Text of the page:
The political turn that the demolition has taken has shocked officials, by their own admission. District administration officials told ThePrint that the list of unauthorised structures also includes churches and dargahs. 


Also read: ‘Was a mistake’: BJP’s Shrimanth Patil clarifies remark that party offered him money to defect


Politics of Hindu protection

The videos of the demolition went viral after Bharatiya Janata Party (BJP)’s MP from Mysuru-Kodagu, Pratap Simha, tweeted it a day after the incident. 

“Whom did this temple trouble?” he tweeted along with the video. 

His tweet was met with some support, but largely criticism from citizens and opposition leaders who wondered why a BJP MP was taking to social media to raise the matter when his party was in power at the state, central and local levels. 

But the issue really snowballed only after the leader of opposition in the Karnataka assembly and Congress leader Siddaramaiah accused the state government of hurting Hindu sentiments.

On 11 September, Siddaramaiah raked up the issue when he shared the demolition video and accused the BJP government of hurting religious sentiments. 

Following Siddaramaiah’s statements, Congress began mounting one offensive after another against the Bommai-led BJP government, accusing it of hurting Hindu sentiments — a ploy that the BJP and its affiliate organisations often use against detractors.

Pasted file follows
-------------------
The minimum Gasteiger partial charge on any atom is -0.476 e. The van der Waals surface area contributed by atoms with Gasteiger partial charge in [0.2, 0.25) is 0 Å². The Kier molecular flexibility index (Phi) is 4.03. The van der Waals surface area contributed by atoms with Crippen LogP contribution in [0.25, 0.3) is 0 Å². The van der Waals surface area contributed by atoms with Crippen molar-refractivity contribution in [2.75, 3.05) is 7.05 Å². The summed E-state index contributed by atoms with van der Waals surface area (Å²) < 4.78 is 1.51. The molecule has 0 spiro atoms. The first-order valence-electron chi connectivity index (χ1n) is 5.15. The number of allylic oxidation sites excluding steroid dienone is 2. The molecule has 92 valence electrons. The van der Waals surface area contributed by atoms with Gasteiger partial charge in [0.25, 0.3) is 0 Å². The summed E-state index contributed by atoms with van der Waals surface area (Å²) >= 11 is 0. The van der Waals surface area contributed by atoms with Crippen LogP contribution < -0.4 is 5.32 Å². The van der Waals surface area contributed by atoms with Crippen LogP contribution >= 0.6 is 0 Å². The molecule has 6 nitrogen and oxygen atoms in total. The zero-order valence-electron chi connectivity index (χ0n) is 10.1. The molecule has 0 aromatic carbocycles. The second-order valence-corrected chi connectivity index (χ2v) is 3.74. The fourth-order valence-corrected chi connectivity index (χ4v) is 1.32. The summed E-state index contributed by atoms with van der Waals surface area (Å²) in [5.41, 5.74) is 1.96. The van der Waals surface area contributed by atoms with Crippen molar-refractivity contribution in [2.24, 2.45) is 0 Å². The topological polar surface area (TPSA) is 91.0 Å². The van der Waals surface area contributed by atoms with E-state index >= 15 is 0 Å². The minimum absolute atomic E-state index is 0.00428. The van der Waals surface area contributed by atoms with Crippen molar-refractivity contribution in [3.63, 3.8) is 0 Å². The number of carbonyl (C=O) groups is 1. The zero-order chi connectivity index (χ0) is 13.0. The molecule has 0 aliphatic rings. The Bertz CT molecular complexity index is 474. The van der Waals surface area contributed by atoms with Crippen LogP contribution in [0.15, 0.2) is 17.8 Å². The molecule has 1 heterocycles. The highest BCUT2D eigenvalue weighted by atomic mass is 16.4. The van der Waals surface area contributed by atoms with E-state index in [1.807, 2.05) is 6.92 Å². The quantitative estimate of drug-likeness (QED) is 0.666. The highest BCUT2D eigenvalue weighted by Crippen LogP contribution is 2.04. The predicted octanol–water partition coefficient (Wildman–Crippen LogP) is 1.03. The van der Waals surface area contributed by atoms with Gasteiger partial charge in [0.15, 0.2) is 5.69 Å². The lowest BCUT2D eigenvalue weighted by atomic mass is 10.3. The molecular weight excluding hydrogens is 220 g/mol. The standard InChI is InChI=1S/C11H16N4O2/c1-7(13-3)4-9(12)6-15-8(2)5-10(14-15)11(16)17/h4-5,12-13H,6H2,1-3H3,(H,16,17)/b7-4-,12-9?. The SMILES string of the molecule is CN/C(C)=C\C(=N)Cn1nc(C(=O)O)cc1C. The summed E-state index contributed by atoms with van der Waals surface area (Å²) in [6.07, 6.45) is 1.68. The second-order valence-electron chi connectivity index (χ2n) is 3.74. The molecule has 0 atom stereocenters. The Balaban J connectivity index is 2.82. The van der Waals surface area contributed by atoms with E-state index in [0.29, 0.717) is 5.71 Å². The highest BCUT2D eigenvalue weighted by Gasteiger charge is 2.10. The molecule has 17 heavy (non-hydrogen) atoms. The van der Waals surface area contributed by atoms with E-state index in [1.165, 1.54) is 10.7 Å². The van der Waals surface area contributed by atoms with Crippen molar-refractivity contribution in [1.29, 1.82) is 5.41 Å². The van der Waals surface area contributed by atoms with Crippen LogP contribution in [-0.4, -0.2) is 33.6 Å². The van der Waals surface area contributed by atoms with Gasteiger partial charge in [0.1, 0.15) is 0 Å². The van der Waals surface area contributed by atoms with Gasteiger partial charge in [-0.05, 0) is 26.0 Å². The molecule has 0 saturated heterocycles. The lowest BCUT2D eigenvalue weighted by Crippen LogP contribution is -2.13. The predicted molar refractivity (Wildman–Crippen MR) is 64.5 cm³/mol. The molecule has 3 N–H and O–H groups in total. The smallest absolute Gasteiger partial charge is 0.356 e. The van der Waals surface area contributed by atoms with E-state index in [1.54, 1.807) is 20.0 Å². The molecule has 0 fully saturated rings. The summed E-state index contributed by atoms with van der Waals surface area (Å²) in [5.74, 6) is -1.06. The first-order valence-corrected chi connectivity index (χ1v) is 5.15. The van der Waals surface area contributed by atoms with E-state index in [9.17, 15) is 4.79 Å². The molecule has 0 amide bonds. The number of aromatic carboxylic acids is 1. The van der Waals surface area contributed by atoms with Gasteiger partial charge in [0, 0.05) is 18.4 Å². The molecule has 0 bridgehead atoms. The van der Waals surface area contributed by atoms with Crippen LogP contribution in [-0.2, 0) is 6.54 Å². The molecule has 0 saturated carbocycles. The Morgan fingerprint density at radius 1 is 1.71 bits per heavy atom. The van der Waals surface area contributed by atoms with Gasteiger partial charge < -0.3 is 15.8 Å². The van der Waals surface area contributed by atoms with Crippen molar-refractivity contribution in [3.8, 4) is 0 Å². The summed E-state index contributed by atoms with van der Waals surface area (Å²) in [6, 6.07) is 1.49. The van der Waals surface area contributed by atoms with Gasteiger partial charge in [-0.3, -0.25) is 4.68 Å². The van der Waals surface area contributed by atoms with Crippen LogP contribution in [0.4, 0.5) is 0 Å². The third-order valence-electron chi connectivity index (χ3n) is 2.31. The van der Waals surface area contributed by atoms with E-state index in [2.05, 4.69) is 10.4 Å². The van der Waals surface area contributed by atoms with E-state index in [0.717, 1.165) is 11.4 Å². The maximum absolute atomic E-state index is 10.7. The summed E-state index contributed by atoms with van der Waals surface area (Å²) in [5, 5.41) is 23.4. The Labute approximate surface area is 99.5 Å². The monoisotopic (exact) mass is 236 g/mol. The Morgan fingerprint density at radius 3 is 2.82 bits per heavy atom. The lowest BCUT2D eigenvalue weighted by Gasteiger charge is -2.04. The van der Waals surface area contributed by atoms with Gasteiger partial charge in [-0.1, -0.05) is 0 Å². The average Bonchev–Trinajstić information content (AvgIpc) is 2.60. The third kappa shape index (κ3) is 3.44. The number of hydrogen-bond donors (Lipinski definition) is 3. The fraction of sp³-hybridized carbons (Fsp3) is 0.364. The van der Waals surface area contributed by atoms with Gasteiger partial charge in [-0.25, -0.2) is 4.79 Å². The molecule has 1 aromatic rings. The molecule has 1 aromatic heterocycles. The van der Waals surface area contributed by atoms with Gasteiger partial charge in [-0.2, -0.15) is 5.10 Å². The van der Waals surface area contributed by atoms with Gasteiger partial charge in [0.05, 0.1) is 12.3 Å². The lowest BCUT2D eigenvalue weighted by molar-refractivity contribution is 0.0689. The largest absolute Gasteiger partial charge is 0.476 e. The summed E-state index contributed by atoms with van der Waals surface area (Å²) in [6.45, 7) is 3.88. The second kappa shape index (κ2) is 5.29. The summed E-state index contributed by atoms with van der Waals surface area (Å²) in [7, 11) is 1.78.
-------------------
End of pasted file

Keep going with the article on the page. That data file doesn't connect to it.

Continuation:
After Siddaramaiah raked up the issue, Simha revived his opposition to the demolition with a series of press conferences. The Vishva Hindu Parishad joined in Saturday, a day after Siddaramaiah’s outburst, and staged a protest in Mysuru against the district administration for “targeting Hindu religious structures”. 

Simha then held a press conference Sunday, in which he accused the district administration of targeting Hindu places of worship, while ignoring encroachment by mosques and churches. He courted controversy when he made provocative statements against churches and mosques during the press address. 

While the Congress and the BJP sparred over the temple demolition, the JD(S) jumped on the bandwagon Tuesday. 

“On one hand, the state government demolishes temples and on the other, its affiliate organisations protest against it. The government can stop the demolition of religious structures if it wants to. After all, the BJP whose politics revolves around ‘patenting’ protection of Hindus, is in power in the state,” mocked H.D. Kumaraswamy, former chief minister and JD(S)’ legislature party chief.